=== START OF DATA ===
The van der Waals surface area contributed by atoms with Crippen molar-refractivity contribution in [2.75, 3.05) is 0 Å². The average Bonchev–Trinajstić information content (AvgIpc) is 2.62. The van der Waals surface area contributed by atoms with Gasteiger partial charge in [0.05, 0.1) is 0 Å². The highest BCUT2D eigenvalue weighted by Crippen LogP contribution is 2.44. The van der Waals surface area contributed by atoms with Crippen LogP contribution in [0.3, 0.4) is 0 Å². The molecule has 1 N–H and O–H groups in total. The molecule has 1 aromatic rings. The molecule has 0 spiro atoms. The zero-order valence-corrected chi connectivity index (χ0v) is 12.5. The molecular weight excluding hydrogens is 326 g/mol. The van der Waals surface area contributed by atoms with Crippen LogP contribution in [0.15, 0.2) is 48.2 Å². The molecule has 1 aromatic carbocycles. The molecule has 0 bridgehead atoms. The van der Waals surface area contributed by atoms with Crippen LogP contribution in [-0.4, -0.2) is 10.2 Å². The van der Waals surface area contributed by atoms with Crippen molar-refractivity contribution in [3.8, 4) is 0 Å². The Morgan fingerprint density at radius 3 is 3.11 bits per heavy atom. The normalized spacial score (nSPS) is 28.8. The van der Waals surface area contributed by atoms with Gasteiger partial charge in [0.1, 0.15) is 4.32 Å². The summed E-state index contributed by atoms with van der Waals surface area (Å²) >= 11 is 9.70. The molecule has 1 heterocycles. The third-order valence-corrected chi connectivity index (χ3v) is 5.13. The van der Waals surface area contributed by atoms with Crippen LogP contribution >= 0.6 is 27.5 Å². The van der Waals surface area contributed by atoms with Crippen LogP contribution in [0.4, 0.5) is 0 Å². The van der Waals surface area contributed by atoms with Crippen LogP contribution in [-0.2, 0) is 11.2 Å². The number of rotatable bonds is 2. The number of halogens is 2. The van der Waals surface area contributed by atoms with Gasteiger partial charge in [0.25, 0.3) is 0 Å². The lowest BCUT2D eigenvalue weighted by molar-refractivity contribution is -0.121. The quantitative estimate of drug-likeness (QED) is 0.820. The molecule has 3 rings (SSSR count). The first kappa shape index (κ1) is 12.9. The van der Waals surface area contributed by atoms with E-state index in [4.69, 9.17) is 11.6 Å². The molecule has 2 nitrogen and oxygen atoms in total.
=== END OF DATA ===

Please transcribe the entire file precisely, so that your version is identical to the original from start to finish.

The van der Waals surface area contributed by atoms with Crippen molar-refractivity contribution in [2.75, 3.05) is 0 Å². The average Bonchev–Trinajstić information content (AvgIpc) is 2.62. The van der Waals surface area contributed by atoms with Gasteiger partial charge in [0.05, 0.1) is 0 Å². The highest BCUT2D eigenvalue weighted by Crippen LogP contribution is 2.44. The van der Waals surface area contributed by atoms with Crippen LogP contribution in [0.3, 0.4) is 0 Å². The molecule has 1 N–H and O–H groups in total. The molecule has 1 aromatic rings. The molecule has 0 spiro atoms. The zero-order valence-corrected chi connectivity index (χ0v) is 12.5. The molecular weight excluding hydrogens is 326 g/mol. The van der Waals surface area contributed by atoms with Crippen LogP contribution in [0.15, 0.2) is 48.2 Å². The molecule has 1 aromatic carbocycles. The molecule has 0 bridgehead atoms. The van der Waals surface area contributed by atoms with Crippen LogP contribution in [-0.4, -0.2) is 10.2 Å². The van der Waals surface area contributed by atoms with Crippen molar-refractivity contribution in [3.8, 4) is 0 Å². The Morgan fingerprint density at radius 3 is 3.11 bits per heavy atom. The normalized spacial score (nSPS) is 28.8. The van der Waals surface area contributed by atoms with Gasteiger partial charge in [0.1, 0.15) is 4.32 Å². The summed E-state index contributed by atoms with van der Waals surface area (Å²) >= 11 is 9.70. The molecule has 1 heterocycles. The third-order valence-corrected chi connectivity index (χ3v) is 5.13. The van der Waals surface area contributed by atoms with Crippen LogP contribution >= 0.6 is 27.5 Å². The van der Waals surface area contributed by atoms with Crippen LogP contribution in [0.4, 0.5) is 0 Å². The van der Waals surface area contributed by atoms with Crippen LogP contribution in [-0.2, 0) is 11.2 Å². The number of rotatable bonds is 2. The number of halogens is 2. The van der Waals surface area contributed by atoms with Gasteiger partial charge in [0.25, 0.3) is 0 Å². The lowest BCUT2D eigenvalue weighted by molar-refractivity contribution is -0.121. The quantitative estimate of drug-likeness (QED) is 0.820. The molecule has 3 rings (SSSR count). The first kappa shape index (κ1) is 12.9. The van der Waals surface area contributed by atoms with E-state index in [4.69, 9.17) is 11.6 Å². The molecule has 2 nitrogen and oxygen atoms in total.